Software packages for the reduction and analysis of astronomical data are mostly developed at institutes related to space or ground based observational facilities. Most well known reduction packages, like Midas, Iraf, Xanadu, etc. were, at least initially, developed by scientists, from a scientific point of view, and not by software engineers. This is, until today, for most packages reflected in their architecture. Which means that they each have their own, very specific requirements about how and where they should be installed on a computer, or a cluster of computers. Often the reasons behind a particular set up are quite valid, and they can certainly be understood from a historical point of view, but they do not always coincide with what is practicable at a random institute, where these packages have to be installed. Crucial points in the development of many packages were the migration from VAX VMS to Unix based platforms, and from single station, stand-alone operation to operation in network environments with clusters of workstations.
Installation of these software packages at any given astronomical institute is often a laborious and pain-staking operation. Trial and error, and re-compilation of parts of the system, will eventually lead to a working local implementation of the package. But this practice is likely to compromise the integrity of the package, jeopardizing the reliability of the scientific results.
Many of the installation problems might be overcome if the astronomical software packages were made to comply to the standards as set forth by the GNU project. The GNU (Gnu's Not Unix) project was initiated by Richard Stallman, and it is aimed at developing and distributing free, sharable software. The GNU standards, or rather the principles underlying the standards, make sure that software packages complying to them are highly portable and easy to install. Where most astronomical software packages generally allow for only one, very rigid installation configuration, GNU software allows for almost every configuration one can think of: single user, multi user, special account, etc. Moreover, the installation of the software is automated. When the automatic installation procedure completed itself successfully, the chances of errors in the local implementation are minimal.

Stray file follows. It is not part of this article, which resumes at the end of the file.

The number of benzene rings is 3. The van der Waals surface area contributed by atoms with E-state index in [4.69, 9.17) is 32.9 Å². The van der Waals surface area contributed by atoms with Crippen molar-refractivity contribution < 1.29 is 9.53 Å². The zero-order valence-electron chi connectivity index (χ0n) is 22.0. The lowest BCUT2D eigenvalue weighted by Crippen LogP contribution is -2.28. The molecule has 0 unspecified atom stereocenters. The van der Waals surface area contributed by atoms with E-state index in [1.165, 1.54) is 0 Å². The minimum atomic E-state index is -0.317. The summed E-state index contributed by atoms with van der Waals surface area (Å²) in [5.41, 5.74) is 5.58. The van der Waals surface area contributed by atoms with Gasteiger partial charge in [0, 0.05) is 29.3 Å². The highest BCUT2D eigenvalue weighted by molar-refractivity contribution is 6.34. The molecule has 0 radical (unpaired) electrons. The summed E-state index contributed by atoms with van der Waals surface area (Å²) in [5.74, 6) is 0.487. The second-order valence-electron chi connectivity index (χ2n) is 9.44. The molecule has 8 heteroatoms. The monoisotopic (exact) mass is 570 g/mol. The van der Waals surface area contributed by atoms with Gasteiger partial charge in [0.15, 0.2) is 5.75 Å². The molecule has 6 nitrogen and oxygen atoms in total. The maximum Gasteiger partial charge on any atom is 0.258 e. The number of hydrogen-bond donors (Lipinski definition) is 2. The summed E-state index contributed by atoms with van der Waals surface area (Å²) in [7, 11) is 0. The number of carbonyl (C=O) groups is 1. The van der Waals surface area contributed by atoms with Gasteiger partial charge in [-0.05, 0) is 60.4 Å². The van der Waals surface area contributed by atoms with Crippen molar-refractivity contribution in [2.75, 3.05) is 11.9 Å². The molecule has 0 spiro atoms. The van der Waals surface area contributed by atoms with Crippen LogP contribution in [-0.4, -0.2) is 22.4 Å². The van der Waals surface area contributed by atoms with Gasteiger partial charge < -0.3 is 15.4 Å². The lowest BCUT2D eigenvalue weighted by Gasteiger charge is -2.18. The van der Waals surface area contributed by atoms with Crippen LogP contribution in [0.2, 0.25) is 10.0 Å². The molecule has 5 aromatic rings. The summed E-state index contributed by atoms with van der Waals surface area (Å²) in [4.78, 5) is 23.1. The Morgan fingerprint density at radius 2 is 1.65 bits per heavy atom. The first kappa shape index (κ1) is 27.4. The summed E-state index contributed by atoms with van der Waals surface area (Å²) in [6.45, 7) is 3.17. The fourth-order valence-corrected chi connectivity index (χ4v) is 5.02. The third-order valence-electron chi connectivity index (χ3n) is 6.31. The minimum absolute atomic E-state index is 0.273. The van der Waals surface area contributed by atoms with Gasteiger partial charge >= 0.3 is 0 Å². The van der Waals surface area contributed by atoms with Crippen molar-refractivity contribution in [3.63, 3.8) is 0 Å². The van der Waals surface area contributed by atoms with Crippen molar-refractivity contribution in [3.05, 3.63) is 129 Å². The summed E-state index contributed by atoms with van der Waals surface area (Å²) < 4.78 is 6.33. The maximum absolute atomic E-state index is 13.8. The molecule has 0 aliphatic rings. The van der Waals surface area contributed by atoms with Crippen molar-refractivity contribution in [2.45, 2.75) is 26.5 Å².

Many institutes are left to themselves when it comes to the installation and maintenance of astronomical software packages. In the United Kingdom a unique project was initiated in 1980. It is called STARLINK, and it looks after the installation and maintenance of many astronomical software packages for the astronomical community in the UK. Institutes that join STARLINK automatically receive updates of software overnight, without local system managers having to worry about each individual package or update. It hardly needs pointing out that this allows for a much more efficient allocation of human resources.
Another problem is the availability of software packages for different platforms. Generally, a software package is developed on a particular piece of hardware, and depending on the demand, ports to other platforms are made. It is not always possible to persuade a vendor to make a particular piece of hardware available (at little or no cost!) for porting a particular software package to that platform. However, the quality of todays networks allows for `pooling' of hardware among astronomical institutes, thus allowing developers to remotely create a port on a hardware platform at a site which they may never visit in person.
The World Wide Web allows documentation of software packages to be made available on-line. At institutes where several scientists are using the same software package, the whereabouts of the paper manuals are always a problem. System managers at several institutes have made efforts to bring documentation on-line. Since these again are duplicate efforts, institutes and organizations that provide the astronomical software packages should be urged to also provide their documentation in an on-line version, when they are not already doing so.